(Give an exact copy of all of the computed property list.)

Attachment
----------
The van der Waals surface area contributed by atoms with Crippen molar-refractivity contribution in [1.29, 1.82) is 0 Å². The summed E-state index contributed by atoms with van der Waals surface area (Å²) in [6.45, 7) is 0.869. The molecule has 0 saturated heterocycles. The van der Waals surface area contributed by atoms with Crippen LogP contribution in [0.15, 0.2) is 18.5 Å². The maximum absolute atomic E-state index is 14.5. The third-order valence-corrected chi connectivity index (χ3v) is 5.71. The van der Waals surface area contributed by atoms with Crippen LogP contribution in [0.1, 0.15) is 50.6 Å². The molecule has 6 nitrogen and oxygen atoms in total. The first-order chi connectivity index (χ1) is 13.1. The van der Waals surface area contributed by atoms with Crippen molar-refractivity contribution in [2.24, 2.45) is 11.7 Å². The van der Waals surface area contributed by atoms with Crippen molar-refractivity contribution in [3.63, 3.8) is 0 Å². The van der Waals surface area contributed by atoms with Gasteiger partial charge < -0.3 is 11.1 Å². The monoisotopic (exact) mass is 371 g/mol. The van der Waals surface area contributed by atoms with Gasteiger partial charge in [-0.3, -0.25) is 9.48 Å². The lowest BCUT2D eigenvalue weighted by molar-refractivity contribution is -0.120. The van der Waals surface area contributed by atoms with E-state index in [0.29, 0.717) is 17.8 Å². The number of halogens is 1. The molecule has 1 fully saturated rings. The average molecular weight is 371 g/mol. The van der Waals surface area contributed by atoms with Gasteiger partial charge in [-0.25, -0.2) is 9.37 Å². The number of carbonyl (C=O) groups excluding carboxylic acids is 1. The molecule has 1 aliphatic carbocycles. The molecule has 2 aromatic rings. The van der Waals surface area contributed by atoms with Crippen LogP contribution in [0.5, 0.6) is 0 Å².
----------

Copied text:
The van der Waals surface area contributed by atoms with Crippen molar-refractivity contribution in [1.29, 1.82) is 0 Å². The summed E-state index contributed by atoms with van der Waals surface area (Å²) in [6.45, 7) is 0.869. The molecule has 0 saturated heterocycles. The van der Waals surface area contributed by atoms with Crippen LogP contribution in [0.15, 0.2) is 18.5 Å². The maximum absolute atomic E-state index is 14.5. The third-order valence-corrected chi connectivity index (χ3v) is 5.71. The van der Waals surface area contributed by atoms with Crippen LogP contribution in [0.1, 0.15) is 50.6 Å². The molecule has 6 nitrogen and oxygen atoms in total. The first-order chi connectivity index (χ1) is 13.1. The van der Waals surface area contributed by atoms with Crippen molar-refractivity contribution in [2.24, 2.45) is 11.7 Å². The van der Waals surface area contributed by atoms with Crippen molar-refractivity contribution in [3.63, 3.8) is 0 Å². The van der Waals surface area contributed by atoms with Gasteiger partial charge < -0.3 is 11.1 Å². The monoisotopic (exact) mass is 371 g/mol. The van der Waals surface area contributed by atoms with Gasteiger partial charge in [-0.3, -0.25) is 9.48 Å². The lowest BCUT2D eigenvalue weighted by molar-refractivity contribution is -0.120. The van der Waals surface area contributed by atoms with E-state index in [0.29, 0.717) is 17.8 Å². The number of halogens is 1. The molecule has 1 fully saturated rings. The average molecular weight is 371 g/mol. The van der Waals surface area contributed by atoms with Gasteiger partial charge in [-0.25, -0.2) is 9.37 Å². The number of carbonyl (C=O) groups excluding carboxylic acids is 1. The molecule has 1 aliphatic carbocycles. The molecule has 2 aromatic rings. The van der Waals surface area contributed by atoms with Crippen LogP contribution in [0.5, 0.6) is 0 Å².